“There is currently a backlog of outstanding studies and therefore funding for a Bloor Street-Dupont Street Bikeway EA, previously estimated to cost approximately $450,000, would need to be considered in light of other priorities and commitments. If funds in this program are not sufficient to undertake this EA Study, if one is required, due to these other priorities and commitments, a request will be made as part of the Transportation Services 2016 Capital Budget submission to increase the "Engineering Studies" budget specifically for this project so that the EA can be
In the west central part of the city – where a bike lane pilot project on Bloor would be welcome – you have the two wards with the most cyclists in all of Toronto: Wards 19 and 20 (both named Trinity-Spadina for whatever weird gerrymandering reason.)
So it goes to reason that two of the “bikiest” councillors preside over these downtown districts. Both councillors are young, and both are regular, everyday cyclists.
Heck, they both even bike on Bloor themselves from time to time, and recognize the need for improvement.
Councillor Joe Cressy (Ward 20 Trinity-Spadina) is new to City Hall so he’s a self-proclaimed eternal optimist.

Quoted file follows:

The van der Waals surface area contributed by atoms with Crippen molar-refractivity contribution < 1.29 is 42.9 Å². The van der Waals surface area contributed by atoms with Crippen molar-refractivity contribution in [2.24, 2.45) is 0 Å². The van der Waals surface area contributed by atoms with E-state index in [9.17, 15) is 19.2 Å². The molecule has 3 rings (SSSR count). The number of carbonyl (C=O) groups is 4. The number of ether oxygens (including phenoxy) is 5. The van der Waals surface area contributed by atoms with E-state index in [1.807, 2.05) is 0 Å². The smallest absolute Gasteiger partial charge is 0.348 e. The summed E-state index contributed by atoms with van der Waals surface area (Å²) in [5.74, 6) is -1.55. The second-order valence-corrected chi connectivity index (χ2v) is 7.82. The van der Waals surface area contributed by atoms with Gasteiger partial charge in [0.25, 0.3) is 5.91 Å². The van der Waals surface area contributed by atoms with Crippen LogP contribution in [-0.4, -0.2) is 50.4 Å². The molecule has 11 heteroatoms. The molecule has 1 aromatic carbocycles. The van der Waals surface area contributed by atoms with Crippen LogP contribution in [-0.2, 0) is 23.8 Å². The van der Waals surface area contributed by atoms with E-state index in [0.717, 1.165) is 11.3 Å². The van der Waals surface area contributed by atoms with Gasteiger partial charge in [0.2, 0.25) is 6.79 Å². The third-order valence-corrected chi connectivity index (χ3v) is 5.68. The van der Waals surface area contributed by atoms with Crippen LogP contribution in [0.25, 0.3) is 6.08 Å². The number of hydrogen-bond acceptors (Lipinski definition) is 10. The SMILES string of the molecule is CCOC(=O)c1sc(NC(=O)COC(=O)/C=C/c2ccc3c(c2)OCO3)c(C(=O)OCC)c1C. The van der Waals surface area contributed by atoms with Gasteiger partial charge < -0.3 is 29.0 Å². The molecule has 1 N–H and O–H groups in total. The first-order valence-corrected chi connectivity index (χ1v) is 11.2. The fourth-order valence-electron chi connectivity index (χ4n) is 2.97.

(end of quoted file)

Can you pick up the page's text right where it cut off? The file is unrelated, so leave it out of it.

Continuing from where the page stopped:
He’s said it before, and he said it again when I spoke to him recently: “Bike lanes on Bloor are my top priority.” Joe Cressy grew up on Walmer and lives on Albany in the Annex and says he has always supported bike lanes on Bloor. He calls himself a bike activist.
Councillor Mike Layton (Ward 19 Trinity-Spadina) is part of a lineage of bike activist royalty: His father, Jack, led the development of the first ever bike committee at City Hall.
Layton was not impressed with this latest hold-up on the Bloor project. He was recently quoted in NOW saying the study should have been done in 2014, as council ordered: “We had clearly given direction to staff to include it as part of the budget last year, and it wasn’t. Which is frustrating,” Layton said in regard to the latest chapter in the Bloor street boondoggle.
Another important note: pilot projects don’t require EAs. (They do need council approval.)